This is my last comment about home testing for OSA, until CMS makes its final decision in March. I have previously extensively discussed the AASM's task force report on home testing, and its role in bringing about home testing for obstructive sleep apnea (click on the Home Testing or Portable Home Testing label below for more details).
Nic Butkov, the RPSGT guru, discusses another development that paved the way to home testing in this month's issue of SLEEP REVIEW:
It has been suggested by some that the new scoring manual is paving the way for portable, limited channel sleep studies and automated scoring. The manual does, in fact, present the respiratory scoring parameters apart from the rest of the polysomnogram, without discussing the relevance of viewing respiratory patterns within the context of the patient's sleep/wake physiology. The only reference to other PSG channels is made by the brief mention of arousal, as a possible scoring criterion for the alternative hypopnea definition and as a criterion for the optional scoring of RERAs. The lack of discussion regarding other PSG parameters creates the impression that respiratory events can be evaluated based solely on respiratory tracings and oximetry, without viewing the polysomnogram as a whole. This is unfortunate because without correlating respiratory patterns with the patient's physiological state, and evaluating their effects upon that state, the interpretation of respiratory events becomes largely a matter of guesswork.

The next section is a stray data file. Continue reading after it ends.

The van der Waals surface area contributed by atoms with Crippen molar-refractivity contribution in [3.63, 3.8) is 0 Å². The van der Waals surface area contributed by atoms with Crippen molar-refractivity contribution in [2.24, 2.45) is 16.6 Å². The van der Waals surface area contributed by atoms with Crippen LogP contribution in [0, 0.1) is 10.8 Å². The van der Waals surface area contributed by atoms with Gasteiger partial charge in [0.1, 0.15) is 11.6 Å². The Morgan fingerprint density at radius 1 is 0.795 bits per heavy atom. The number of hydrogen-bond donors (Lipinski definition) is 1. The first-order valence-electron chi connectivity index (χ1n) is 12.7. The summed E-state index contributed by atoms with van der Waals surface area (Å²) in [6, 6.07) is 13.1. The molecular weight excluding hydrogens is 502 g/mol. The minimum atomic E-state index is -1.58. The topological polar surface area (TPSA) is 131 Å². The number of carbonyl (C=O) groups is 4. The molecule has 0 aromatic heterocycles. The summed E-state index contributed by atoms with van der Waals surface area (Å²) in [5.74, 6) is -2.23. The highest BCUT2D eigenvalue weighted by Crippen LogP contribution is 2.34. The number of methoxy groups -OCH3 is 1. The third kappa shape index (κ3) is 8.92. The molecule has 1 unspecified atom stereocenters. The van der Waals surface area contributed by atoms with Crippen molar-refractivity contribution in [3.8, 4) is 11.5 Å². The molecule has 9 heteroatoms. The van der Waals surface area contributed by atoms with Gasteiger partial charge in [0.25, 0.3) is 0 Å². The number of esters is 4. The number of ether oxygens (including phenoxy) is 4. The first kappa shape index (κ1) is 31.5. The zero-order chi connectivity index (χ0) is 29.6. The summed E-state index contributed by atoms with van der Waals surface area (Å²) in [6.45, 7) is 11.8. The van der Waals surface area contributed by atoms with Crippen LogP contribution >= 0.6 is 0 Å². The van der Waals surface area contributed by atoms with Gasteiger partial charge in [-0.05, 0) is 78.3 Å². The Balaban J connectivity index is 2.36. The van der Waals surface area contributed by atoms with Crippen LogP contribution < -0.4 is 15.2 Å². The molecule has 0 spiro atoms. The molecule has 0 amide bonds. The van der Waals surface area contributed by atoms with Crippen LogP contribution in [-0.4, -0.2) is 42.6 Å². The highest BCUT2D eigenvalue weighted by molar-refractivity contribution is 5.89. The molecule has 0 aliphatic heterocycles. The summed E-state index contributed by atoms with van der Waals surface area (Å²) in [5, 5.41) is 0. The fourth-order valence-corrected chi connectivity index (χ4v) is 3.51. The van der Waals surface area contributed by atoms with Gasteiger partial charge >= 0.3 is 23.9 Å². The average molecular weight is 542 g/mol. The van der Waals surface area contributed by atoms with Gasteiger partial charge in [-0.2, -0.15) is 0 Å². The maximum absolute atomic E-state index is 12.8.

So in addition to the Task Force report, the new American Academy of Sleep Medicine Scoring Manual also played a role in bringing about CMS approval of home testing for qualifying a patient for cpap therapy. Although the AASM claims it is going to work with regional Mediare carriers to limit home testing to board certified sleep specialists (wouldn't it be funny if some carriers excluded diplomates of the American Board of Sleep Medicine but instead required passing the new American Board of Internal Medicine test?), it is my opinion that most Medicare carriers will not limit the specialties that can perform home testing. The AASM has made its bed and now has to lie in it.